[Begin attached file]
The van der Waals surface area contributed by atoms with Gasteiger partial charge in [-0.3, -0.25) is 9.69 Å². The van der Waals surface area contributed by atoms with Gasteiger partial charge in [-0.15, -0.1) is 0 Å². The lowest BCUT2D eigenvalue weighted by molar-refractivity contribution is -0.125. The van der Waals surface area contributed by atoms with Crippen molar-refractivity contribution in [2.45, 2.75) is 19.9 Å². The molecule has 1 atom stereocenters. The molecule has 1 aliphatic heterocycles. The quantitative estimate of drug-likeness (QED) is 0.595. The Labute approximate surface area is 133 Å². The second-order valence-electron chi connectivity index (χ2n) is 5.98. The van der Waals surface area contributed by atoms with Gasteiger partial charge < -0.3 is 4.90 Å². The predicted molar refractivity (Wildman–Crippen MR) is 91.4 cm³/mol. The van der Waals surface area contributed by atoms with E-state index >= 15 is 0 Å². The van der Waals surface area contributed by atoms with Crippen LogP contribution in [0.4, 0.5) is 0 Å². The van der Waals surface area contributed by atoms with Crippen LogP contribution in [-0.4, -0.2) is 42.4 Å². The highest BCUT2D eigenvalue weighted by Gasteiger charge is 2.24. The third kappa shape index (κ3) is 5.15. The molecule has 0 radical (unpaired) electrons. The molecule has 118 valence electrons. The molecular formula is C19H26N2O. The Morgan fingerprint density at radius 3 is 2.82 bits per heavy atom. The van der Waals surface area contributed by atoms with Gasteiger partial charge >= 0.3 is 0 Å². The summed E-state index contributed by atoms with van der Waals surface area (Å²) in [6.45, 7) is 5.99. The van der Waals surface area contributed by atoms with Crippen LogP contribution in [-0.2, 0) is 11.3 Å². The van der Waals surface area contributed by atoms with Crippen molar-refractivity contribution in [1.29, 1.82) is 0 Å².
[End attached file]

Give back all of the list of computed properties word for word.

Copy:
The van der Waals surface area contributed by atoms with Gasteiger partial charge in [-0.3, -0.25) is 9.69 Å². The van der Waals surface area contributed by atoms with Gasteiger partial charge in [-0.15, -0.1) is 0 Å². The lowest BCUT2D eigenvalue weighted by molar-refractivity contribution is -0.125. The van der Waals surface area contributed by atoms with Crippen molar-refractivity contribution in [2.45, 2.75) is 19.9 Å². The molecule has 1 atom stereocenters. The molecule has 1 aliphatic heterocycles. The quantitative estimate of drug-likeness (QED) is 0.595. The Labute approximate surface area is 133 Å². The second-order valence-electron chi connectivity index (χ2n) is 5.98. The van der Waals surface area contributed by atoms with Gasteiger partial charge < -0.3 is 4.90 Å². The predicted molar refractivity (Wildman–Crippen MR) is 91.4 cm³/mol. The van der Waals surface area contributed by atoms with E-state index >= 15 is 0 Å². The van der Waals surface area contributed by atoms with Crippen LogP contribution in [0.4, 0.5) is 0 Å². The van der Waals surface area contributed by atoms with Crippen LogP contribution in [-0.4, -0.2) is 42.4 Å². The highest BCUT2D eigenvalue weighted by Gasteiger charge is 2.24. The third kappa shape index (κ3) is 5.15. The molecule has 0 radical (unpaired) electrons. The molecule has 118 valence electrons. The molecular formula is C19H26N2O. The Morgan fingerprint density at radius 3 is 2.82 bits per heavy atom. The van der Waals surface area contributed by atoms with Gasteiger partial charge >= 0.3 is 0 Å². The summed E-state index contributed by atoms with van der Waals surface area (Å²) in [6.45, 7) is 5.99. The van der Waals surface area contributed by atoms with Crippen LogP contribution in [-0.2, 0) is 11.3 Å². The van der Waals surface area contributed by atoms with Crippen molar-refractivity contribution in [1.29, 1.82) is 0 Å².